The Bookshelf, The Parlor, The Young Texas Reader, and the Monthly

The Texas Bookshelf is different from the The Texas Parlor, . The Texas Parlor carries "general" bookish information and non-book information and even different Texana news and notes of use to the bibliographically challenged and other nosey folks intersted in historical, literary, and cultural observations. Will's Texana Monthly may carry material from either blog, but extends itself beyond those, especially for longer compilations or treatments. The Monthly, the Bookshelf and the Parlor are all companions. So, is the Young Texas Reader which specialized on books and such things for the youngest to the teenagers.

Wednesday, May 28, 2008

Where Skulls Speak Wind, Poems - Larry Thomas

Where Skulls Speak Wind, Poems.

By Larry D. Thomas. Huntsville: Texas Review Press, 2004. 80 pages, 5 ½ x 8 paperback, $12.95 ISBN 1-881515-64-8, dist by TAMU
Winner of the 2004 Texas Review Poetry Prize and 2004 Violet Crown Book Award for Prose & Poetry.

Larry Thomas was born and reared in West Texan, was educated at University of Houston, began writing poems in the navy, and retired from the Harris County Adult Probation Department in 1998. He now lives in Houston and Galveston. As with this volume, he has won prizes and recognition, and his poems have appeared widely in literary and popular journals and anthologies. His web site is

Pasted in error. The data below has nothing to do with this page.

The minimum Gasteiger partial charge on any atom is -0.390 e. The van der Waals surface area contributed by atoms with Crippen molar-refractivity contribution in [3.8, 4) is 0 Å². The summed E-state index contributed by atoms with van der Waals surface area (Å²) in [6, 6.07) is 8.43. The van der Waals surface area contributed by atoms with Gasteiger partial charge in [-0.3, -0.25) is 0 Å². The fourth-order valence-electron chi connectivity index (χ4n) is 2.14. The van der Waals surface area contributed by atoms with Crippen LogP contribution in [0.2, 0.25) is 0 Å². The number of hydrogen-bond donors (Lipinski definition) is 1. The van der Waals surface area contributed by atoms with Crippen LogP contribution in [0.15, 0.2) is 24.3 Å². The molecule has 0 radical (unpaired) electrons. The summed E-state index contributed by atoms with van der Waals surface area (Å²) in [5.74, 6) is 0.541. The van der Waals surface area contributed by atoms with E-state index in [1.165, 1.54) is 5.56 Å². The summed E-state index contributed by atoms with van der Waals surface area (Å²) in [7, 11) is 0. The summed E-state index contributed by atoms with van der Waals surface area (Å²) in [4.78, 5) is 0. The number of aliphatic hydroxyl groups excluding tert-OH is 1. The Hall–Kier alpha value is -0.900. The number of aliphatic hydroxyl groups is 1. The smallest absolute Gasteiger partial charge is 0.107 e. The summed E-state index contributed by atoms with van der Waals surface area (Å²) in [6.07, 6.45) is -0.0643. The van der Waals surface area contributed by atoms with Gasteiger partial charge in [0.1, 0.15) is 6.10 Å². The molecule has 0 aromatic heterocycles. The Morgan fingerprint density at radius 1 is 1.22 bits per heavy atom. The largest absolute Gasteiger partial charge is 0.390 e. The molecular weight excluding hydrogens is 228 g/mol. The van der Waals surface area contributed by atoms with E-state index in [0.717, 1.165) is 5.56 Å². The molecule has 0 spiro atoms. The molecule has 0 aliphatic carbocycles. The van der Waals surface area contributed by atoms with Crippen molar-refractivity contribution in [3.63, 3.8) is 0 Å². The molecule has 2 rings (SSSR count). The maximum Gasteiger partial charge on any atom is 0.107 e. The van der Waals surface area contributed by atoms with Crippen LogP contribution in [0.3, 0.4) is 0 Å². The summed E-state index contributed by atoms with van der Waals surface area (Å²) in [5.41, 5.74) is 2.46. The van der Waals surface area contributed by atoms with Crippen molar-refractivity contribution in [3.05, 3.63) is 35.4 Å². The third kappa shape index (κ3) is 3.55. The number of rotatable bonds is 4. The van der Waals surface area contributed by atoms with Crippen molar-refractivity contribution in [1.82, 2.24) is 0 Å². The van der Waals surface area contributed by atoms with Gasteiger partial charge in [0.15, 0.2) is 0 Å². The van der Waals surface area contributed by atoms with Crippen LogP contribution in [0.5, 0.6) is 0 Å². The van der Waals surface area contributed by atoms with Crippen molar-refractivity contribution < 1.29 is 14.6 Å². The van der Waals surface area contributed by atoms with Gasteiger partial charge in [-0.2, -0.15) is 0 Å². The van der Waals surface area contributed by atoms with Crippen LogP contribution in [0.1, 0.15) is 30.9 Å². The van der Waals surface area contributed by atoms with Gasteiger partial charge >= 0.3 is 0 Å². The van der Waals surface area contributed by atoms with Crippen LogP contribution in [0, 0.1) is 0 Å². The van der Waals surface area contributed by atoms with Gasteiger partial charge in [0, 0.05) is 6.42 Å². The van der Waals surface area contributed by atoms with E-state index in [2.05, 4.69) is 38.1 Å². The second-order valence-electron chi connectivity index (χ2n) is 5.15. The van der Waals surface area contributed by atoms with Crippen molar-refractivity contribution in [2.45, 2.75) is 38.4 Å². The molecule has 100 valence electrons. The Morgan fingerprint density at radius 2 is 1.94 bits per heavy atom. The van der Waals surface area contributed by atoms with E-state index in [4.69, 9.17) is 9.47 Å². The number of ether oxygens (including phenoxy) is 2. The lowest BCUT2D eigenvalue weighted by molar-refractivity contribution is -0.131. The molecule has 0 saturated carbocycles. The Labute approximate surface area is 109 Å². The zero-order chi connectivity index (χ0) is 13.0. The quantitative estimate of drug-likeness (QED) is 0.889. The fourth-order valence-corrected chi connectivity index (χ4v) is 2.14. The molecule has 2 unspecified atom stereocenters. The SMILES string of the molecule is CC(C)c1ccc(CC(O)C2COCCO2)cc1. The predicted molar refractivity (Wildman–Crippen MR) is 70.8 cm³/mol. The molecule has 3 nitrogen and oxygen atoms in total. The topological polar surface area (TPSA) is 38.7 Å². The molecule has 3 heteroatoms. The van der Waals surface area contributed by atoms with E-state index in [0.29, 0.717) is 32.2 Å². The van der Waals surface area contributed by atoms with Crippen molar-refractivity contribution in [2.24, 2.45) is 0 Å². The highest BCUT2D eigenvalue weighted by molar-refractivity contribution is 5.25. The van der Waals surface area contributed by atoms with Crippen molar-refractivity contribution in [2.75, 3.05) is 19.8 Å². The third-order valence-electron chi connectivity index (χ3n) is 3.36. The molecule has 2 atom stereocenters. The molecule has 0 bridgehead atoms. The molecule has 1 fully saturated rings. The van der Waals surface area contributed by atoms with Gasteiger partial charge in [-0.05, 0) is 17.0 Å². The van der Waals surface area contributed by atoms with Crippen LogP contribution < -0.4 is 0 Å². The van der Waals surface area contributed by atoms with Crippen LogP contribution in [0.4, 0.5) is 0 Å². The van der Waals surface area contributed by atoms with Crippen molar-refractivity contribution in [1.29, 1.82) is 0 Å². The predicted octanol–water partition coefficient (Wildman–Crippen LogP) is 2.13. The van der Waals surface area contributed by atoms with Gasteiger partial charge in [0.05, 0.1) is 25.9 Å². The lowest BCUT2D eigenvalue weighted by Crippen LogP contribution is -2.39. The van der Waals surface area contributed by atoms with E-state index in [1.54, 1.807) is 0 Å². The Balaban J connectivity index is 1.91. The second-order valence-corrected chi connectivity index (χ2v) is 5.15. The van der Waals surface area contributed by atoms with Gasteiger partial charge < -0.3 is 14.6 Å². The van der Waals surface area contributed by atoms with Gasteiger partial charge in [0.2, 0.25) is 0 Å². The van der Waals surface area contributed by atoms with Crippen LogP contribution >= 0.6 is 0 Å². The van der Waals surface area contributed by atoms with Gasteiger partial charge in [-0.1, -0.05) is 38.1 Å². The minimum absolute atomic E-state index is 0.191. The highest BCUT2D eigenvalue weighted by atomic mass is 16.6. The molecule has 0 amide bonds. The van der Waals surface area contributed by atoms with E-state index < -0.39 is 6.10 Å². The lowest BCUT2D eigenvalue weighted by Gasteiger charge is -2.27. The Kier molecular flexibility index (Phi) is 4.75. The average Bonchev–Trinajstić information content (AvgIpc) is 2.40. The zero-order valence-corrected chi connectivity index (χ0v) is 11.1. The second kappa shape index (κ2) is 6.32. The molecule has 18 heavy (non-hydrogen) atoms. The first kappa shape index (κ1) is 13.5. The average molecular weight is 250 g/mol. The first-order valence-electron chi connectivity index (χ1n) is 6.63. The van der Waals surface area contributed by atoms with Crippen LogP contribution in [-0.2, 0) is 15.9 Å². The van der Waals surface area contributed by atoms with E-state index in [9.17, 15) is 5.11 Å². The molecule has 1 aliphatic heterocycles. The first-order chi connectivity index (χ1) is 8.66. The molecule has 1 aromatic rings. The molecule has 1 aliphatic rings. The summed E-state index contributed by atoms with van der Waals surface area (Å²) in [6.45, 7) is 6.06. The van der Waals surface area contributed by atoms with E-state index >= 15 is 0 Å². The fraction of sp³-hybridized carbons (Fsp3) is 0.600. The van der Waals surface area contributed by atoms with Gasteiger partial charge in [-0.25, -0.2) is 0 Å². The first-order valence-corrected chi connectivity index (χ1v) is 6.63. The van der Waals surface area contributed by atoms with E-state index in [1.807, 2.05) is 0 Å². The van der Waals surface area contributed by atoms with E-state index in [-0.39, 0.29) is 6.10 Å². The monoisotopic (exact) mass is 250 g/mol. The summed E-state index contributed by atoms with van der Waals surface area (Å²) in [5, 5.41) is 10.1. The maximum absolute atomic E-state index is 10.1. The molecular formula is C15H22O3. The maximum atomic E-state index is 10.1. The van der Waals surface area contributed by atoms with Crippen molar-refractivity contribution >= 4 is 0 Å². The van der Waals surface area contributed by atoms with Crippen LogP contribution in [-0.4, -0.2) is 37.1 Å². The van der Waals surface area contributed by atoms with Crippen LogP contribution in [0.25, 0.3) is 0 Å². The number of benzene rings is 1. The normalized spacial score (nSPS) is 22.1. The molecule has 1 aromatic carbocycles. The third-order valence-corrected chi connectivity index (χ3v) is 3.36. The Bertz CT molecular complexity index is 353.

As you leaf through Larry Thomas’ volume, he gently takes you back the hand to a private, quiet slow dance. The dance begins in stark, western Texas where the wind will “never, never stop,” where the rivers when they sluice attract “frozen bodies, / … to the river’s edge, / and launched their secret, ghostly boats / creaking with the cargo of desire,” and where crosses, cyclones, and O’Keefe skulls convince the human populace of their sins so worthy of God’s punishment. There bull riders, antique cowmen, and grandmothers rock in the two-step with death.

In the wind sparrows feed and fight, ravens caw in the snow, and vultures in torn black fabric shine their beaks on bleached bones. Moving across the land, a brown pinto strikes a dazzling image in the snow, a black stallion thunders in the night, and longhorns “flaunt their sun struck hides.”

In Midland, youngsters remember their dry afternoons after church, rose colored Fords, dewberries, oh, the dewberries, first communions, mothers’ feather dusters.
In regret, there is long kept secret unknowingly shared by a father and son – acknowledged upon a death too late.

In West Texas not all gods are football players, some are awed by the red hummingbirds and spread their galactic “crushed light” as blessings on “everything we touched.”
Take a little light from Thomas, and you’ll dance a little longer.

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